Air cargo revenues have doubled over pre-pandemic levels, marking 2022 as one of the industry’s strongest years ever the International Air Transport Association (IATA) said. Air cargo is expected to continue supporting the industry’s performance. Volumes are projected to rise this year even as cargo yield moderates with the additional belly capacity from passenger aircraft returning to service.

IATA Director General Willie Walsh said in opening remarks to the group annual general meeting in Doha, Qatar, “Cargo is performing well against a backdrop of growing economic uncertainty.” Cargo revenues are expected to tally $191 billion, a 6.4% reduction from 2021’s peak of $204 billion and nearly twice the $100 billion achieved in 2019. Airfreight will account for 24.4% of total passenger and cargo airline sales, IATA estimated. With passenger traffic decimated by the pandemic, cargo represented 36.2% and 40.3% of airline revenues in 2020 and 2021, respectively, compared to about 12% in the preceding four years (see Figure 1).

Airlines are projected to carry more than 75 million tons this year, which would represent a record high even as growth has flattened on a seasonally adjusted basis. IATA is projecting air cargo volumes to be 11.7% above the pre-pandemic level following 2021 growth of 6.9% versus 2019.

Global merchandise trade growth is expected to moderate to 3% this year, according to the World Trade Organization. IATA forecasts the value of international trade shipped by air this year to be about $8.2 trillion, up from $7.5 trillion in 2021, as inflation increases the cost of goods.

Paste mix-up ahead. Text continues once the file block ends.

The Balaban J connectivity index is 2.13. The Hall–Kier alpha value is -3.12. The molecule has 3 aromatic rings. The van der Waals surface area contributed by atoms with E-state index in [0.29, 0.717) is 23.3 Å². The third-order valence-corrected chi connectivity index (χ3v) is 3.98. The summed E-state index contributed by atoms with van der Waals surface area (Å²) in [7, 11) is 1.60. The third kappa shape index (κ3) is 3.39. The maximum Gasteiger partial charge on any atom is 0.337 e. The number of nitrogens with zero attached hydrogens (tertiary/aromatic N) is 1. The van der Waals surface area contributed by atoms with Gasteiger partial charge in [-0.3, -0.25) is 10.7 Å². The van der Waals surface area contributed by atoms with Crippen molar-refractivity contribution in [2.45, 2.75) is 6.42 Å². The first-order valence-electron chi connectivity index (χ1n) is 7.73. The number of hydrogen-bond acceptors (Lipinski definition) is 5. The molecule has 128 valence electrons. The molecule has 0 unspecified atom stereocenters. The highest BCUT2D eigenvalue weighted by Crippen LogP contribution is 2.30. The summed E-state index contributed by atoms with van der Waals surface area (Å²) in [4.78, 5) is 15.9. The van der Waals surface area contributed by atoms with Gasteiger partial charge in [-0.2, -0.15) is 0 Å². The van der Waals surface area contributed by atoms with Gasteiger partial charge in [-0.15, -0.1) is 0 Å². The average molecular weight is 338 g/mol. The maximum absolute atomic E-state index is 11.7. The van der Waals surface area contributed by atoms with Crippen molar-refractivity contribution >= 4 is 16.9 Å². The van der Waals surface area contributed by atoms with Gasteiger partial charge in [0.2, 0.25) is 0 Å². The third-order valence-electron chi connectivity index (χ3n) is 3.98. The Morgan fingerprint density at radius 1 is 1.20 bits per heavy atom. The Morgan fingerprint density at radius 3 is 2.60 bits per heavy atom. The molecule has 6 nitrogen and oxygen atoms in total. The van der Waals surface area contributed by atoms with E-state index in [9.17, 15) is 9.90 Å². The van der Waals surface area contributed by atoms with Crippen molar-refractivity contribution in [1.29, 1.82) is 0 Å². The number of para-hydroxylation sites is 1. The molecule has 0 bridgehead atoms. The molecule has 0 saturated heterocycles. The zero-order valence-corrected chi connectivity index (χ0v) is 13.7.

Marie Owens Thomsen, IATA’s chief economist, last month estimated a 20% chance for a recession next year but said economic activity and air cargo would still be relatively solid in 2022. Softer market conditions are expected to knock down cargo yields by 10.4% from last year, IATA predicted. That is a small retreat for per-unit profits but doesn’t undo the increases of 52.5% in 2020 and 24.2% in 2021. Yields are being propped up by strong shipping demand combined with 5% to 10% less cargo capacity, and airline surcharges for recovering extra fuel expenses.

The guidance suggests the air cargo market is poised for a very strong third quarter that makes up for the slow start to the year. IATA’s projections are matching up with with feedback from air logistics providers that say they expect an early peak season this year as companies rush to expedite delivery of shipments that were backlogged in China because of quarantine edicts that limited factory, port and airport operations in major cities.




Source: American Shipper